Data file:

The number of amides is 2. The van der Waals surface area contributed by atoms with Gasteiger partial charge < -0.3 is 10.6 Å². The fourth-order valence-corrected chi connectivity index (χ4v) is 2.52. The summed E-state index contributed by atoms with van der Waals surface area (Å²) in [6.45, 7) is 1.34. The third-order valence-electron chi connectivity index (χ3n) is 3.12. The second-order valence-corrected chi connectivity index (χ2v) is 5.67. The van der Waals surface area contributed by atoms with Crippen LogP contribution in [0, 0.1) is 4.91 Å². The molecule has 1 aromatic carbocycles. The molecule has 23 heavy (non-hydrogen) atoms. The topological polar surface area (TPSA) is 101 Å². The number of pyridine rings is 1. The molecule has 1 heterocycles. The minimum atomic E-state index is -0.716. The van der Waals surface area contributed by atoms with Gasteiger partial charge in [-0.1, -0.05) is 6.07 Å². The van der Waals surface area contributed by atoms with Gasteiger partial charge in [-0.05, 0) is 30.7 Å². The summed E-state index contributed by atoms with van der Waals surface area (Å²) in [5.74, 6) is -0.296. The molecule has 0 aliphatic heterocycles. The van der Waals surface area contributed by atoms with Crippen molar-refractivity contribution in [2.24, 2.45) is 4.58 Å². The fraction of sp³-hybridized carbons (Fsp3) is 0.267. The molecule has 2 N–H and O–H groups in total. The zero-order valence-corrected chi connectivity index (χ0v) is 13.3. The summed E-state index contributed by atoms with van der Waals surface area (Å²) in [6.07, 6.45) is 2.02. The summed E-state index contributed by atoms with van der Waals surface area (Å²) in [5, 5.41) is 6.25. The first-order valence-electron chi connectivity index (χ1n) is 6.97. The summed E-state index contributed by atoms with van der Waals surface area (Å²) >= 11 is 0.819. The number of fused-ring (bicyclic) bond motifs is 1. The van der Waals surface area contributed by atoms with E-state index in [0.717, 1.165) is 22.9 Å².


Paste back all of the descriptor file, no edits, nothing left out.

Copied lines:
The number of amides is 2. The van der Waals surface area contributed by atoms with Gasteiger partial charge < -0.3 is 10.6 Å². The fourth-order valence-corrected chi connectivity index (χ4v) is 2.52. The summed E-state index contributed by atoms with van der Waals surface area (Å²) in [6.45, 7) is 1.34. The third-order valence-electron chi connectivity index (χ3n) is 3.12. The second-order valence-corrected chi connectivity index (χ2v) is 5.67. The van der Waals surface area contributed by atoms with Crippen LogP contribution in [0, 0.1) is 4.91 Å². The molecule has 1 aromatic carbocycles. The molecule has 23 heavy (non-hydrogen) atoms. The topological polar surface area (TPSA) is 101 Å². The number of pyridine rings is 1. The molecule has 1 heterocycles. The minimum atomic E-state index is -0.716. The van der Waals surface area contributed by atoms with Gasteiger partial charge in [-0.1, -0.05) is 6.07 Å². The van der Waals surface area contributed by atoms with Gasteiger partial charge in [-0.05, 0) is 30.7 Å². The summed E-state index contributed by atoms with van der Waals surface area (Å²) in [5.74, 6) is -0.296. The molecule has 0 aliphatic heterocycles. The van der Waals surface area contributed by atoms with Crippen molar-refractivity contribution in [2.24, 2.45) is 4.58 Å². The fraction of sp³-hybridized carbons (Fsp3) is 0.267. The molecule has 2 N–H and O–H groups in total. The zero-order valence-corrected chi connectivity index (χ0v) is 13.3. The summed E-state index contributed by atoms with van der Waals surface area (Å²) in [6.07, 6.45) is 2.02. The summed E-state index contributed by atoms with van der Waals surface area (Å²) in [5, 5.41) is 6.25. The first-order valence-electron chi connectivity index (χ1n) is 6.97. The summed E-state index contributed by atoms with van der Waals surface area (Å²) >= 11 is 0.819. The number of fused-ring (bicyclic) bond motifs is 1. The van der Waals surface area contributed by atoms with E-state index in [0.717, 1.165) is 22.9 Å².